So without Lila, Elena would not have gone to college, and if she hadn’t gone to college, she might well not have had her career as a writer, since she might not have met Pietro and through him Adele. While Elena no doubt went through great emotional struggle to produce her first publication, the ease with which she gets her novel published without even trying is a little sickening:

“…But I haven’t even reread what I wrote.”

“You wrote only a single draft, all at once?” she asked, vaguely ironic.

“Yes.”

“I assure you that it’s ready for publication.”

Lila influenced the development of Elena’s novel in other ways; if Lila hadn’t gotten with Nino, Elena wouldn’t have had the beach virginity scene to write about. And then, she rereads “The Blue Fairy” and understands that she’s essentially copied it. Elena sums up the force of Lila’s influence on her in one of her retrospective passages:

This is more or less what happened to me between the end of 1963 and the end of 1965. How easy it is to tell the story of myself without Lila: time quiets down and the important facts slide along the thread of the years like suitcases on a conveyor belt at an airport; you pick them up, put them on the page, and it’s done.

It’s more complicated to recount what happened to her in those years. The belt slows down, accelerates, swerves abruptly, goes off the tracks. The suitcases fall off, fly open, their contents scatter here and there. Her things end up among mine: to accommodate them, I am compelled to return to the narrative concerning me (and that had come to me unobstructed), and expand phrases that now sound too concise. For example, if Lila had gone to the Normale in my place would she ever have decided simply to make the best of things? And the time I slapped the girl from Rome, how much did her behavior influence me? How did she manage—even at a distance—to sweep away my artificial meekness, how much of the requisite determination did she give me, how much did she dictate even the insults? And the audacity, when, amid a thousand doubts and fears, I brought Franco to my room—where did that come from if not from her example? And the sense of unhappiness, when I realized that I didn’t love him, when I observed the coldness of my feelings, what was its origin if not, by comparison, the capacity to love that she had demonstrated and was demonstrating?

Yes, it’s Lila who makes writing difficult. My life forces me to imagine what hers would have been if what happened to me had happened to her, what use she would have made of my luck. And her life continuously appears in mine, in the words that I’ve uttered, in which there’s often an echo of hers, in a particular gesture that is an adaptation of a gesture of hers, in my less which is such because of her more, in my more which is the yielding to the force of her less. Not to mention what she never said but let me guess, what I didn’t know and read later in her notebooks. Thus the story of the facts has to reckon with filters, deferments, partial truths, half lies: from it comes an arduous measurement of time passed that is based completely on the unreliable measuring device of words.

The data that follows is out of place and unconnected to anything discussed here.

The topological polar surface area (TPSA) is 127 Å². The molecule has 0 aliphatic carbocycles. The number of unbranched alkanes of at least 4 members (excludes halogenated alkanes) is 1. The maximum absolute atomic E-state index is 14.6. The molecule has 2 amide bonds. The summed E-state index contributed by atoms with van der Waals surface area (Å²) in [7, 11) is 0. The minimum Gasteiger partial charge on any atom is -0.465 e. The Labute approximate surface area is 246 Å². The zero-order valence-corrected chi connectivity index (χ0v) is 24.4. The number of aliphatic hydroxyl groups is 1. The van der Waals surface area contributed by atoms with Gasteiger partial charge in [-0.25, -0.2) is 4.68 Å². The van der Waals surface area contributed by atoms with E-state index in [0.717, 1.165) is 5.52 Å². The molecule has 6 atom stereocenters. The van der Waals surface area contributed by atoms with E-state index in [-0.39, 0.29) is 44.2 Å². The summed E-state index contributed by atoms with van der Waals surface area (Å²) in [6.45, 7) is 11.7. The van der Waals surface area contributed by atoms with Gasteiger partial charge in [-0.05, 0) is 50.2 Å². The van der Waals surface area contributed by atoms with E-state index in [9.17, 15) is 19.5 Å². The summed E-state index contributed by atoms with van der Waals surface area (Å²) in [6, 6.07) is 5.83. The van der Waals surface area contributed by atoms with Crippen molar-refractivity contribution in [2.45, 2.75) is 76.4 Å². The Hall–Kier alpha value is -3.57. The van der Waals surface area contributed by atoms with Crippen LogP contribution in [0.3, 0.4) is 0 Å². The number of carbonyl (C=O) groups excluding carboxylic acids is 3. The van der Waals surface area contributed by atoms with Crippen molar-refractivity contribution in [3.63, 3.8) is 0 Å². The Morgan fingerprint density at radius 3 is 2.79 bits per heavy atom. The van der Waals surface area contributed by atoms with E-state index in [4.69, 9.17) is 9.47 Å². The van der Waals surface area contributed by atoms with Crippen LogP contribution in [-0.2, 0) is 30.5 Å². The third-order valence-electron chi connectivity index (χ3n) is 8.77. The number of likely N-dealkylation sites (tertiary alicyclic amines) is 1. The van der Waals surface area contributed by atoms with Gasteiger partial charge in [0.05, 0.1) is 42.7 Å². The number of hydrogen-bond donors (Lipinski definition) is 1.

Elena in turn influences Lila’s trajectory by being responsible for directing her to Ischia, where Nino is. But other factors play a role in the downfall of Signora Carracci besides the son of Sarratore. The climactic gesture from Book 1, Stefano and Rino betraying Lila by giving Marcello her original shoes, returns to play a pivotal role in their fortunes when the Solaras screw over the Cerullos by taking the shoe Lila designed and having them manufactured somewhere else and selling them without giving any of the profits to Stefano or the Cerullos. As Stefano takes increasing refuge in his failures in Ada, Lila is not only brushed to the side but then essentially sold to Michele Solara, at which point she takes refuge with the steadfast Enzo. Her connection to Nino through Elena then manifests again when Lila runs into Bruno and gets a job at the salami factory. She probably would have had to get a job to help Enzo support herself and her son anyway, but the fact that it comes through this figure reminiscent of the Ischia period is all the more poetic.